It all begins with a plan. It’s important to create a plan that includes financial goals, donor list segmentation, phone calls and scheduled visits. These steps will help you set goals and carry out initiatives that will make an impact and help you achieve your fundraising goals.
1. GOAL SETTING
What do you want to achieve this year? Is there a new program, or expansion in the next 9 months? Are you planning to integrate more technology within your center? How much more is needed over last year? Your donors are waiting to hear from you. They want to know your plans.
Your goal should always be higher than last year. Showing growth is key and also donors want to see that. If your organization isn’t growing, then it appears to be dying. Even in the midst of a pandemic where you might be tempted to cut your budget or keep it similar to last year – don’t. Is your plan fresh and exciting? Is it taking into consideration that in 2021, the landscape within our nation is very different? With the threat of publicly funded abortion, how are you going to meet the increased need?
Your goals need to meet today’s challenge with tomorrow’s vision.
2. ANALYZE YOUR LIST
You always want to raise the bar on current giving levels and shoot higher than what you need. This begins with looking at your list of supporters.
How do you determine a donor’s giving capacity? Scrutinize and analyze your donor list. Focus on those who have given over those 3 years and do some research on your prospects. (If they haven’t given in 3 years, they are not likely to donate this year.) Where do they work? What are their other charitable interests? Who are their friends and family? Read the business news in your community – it’s helpful to know if a donor sold their business or received a promotion.
Compare how many $1,000+ gifts you have raised each year over the past 5 years. Is it trending upwards, flat or going down? What do you see as your potential revenue from this group of donors? Establish three giving levels from this group and find 3 prospects for each giving level needed to help you reach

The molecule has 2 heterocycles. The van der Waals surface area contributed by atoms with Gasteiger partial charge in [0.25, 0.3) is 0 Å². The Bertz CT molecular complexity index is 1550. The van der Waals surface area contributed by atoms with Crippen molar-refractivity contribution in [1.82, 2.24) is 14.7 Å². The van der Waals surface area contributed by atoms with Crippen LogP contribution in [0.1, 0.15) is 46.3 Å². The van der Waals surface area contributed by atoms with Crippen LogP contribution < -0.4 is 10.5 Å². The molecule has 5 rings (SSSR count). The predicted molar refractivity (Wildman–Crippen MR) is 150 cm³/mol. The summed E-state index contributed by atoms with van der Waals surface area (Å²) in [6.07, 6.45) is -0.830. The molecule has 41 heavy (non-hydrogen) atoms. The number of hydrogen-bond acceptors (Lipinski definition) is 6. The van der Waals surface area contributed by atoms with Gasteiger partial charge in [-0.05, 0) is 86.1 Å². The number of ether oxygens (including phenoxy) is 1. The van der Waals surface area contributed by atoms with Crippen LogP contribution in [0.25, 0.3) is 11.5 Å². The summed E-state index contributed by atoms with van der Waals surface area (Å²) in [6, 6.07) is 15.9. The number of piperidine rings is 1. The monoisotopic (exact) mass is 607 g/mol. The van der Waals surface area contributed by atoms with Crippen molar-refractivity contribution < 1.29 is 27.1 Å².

Anyone giving the same amount for two or three years is ready to be asked to upgrade. Those with a long giving history have a long-term commitment and would be good prospects for a vision gift. Those who have given in the past but didn’t in 2019 or 2020 need to be re-engaged.
3. CREATE A GIFT CHART
The top gift in the chart should be 10% o 15% of the overall goal. The rest flow downward from there. They are evenly spaced like this chart, but it also fits the giving capacity of your list. If you don’t have at least 1 donor that could upgrade to the top gift then the goal for the budget is too large. Here is an example of a donor chart or pyramid for an $80,000 campaign.
4. MATERIALS FOR PRESENTATIONS
As you plan your strategy, remember you will need a leave behind piece for donors to look over after you have met with them. Make sure it is concise, well designed, tells your story powerfully and clearly lays out your needs. Keep the information to four pages, including both images and text. A recent study showed that most donors are willing to meet one on one or in small groups. In addition to your printed piece, in those in-person meetings use technology, such as an iPad, to show off anything like a new website or social media campaign.
5. GATHER WITH INTENTION